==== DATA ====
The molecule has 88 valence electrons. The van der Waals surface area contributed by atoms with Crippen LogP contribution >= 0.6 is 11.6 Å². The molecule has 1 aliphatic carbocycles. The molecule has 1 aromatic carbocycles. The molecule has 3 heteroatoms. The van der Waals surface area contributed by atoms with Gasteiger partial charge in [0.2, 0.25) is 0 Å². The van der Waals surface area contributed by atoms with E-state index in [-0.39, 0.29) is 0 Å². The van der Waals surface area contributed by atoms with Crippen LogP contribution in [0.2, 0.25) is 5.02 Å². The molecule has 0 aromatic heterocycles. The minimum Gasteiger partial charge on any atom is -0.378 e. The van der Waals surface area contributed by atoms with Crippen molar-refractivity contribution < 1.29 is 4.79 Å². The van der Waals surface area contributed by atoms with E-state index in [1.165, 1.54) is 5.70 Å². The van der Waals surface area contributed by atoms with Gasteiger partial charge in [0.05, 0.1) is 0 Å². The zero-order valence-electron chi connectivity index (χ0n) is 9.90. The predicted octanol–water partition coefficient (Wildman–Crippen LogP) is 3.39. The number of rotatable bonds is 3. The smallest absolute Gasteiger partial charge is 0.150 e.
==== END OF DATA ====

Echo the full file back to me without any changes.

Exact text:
The molecule has 88 valence electrons. The van der Waals surface area contributed by atoms with Crippen LogP contribution >= 0.6 is 11.6 Å². The molecule has 1 aliphatic carbocycles. The molecule has 1 aromatic carbocycles. The molecule has 3 heteroatoms. The van der Waals surface area contributed by atoms with Gasteiger partial charge in [0.2, 0.25) is 0 Å². The van der Waals surface area contributed by atoms with E-state index in [-0.39, 0.29) is 0 Å². The van der Waals surface area contributed by atoms with Crippen LogP contribution in [0.2, 0.25) is 5.02 Å². The molecule has 0 aromatic heterocycles. The minimum Gasteiger partial charge on any atom is -0.378 e. The van der Waals surface area contributed by atoms with Crippen molar-refractivity contribution < 1.29 is 4.79 Å². The van der Waals surface area contributed by atoms with E-state index in [1.165, 1.54) is 5.70 Å². The van der Waals surface area contributed by atoms with Gasteiger partial charge in [0.05, 0.1) is 0 Å². The zero-order valence-electron chi connectivity index (χ0n) is 9.90. The predicted octanol–water partition coefficient (Wildman–Crippen LogP) is 3.39. The number of rotatable bonds is 3. The smallest absolute Gasteiger partial charge is 0.150 e.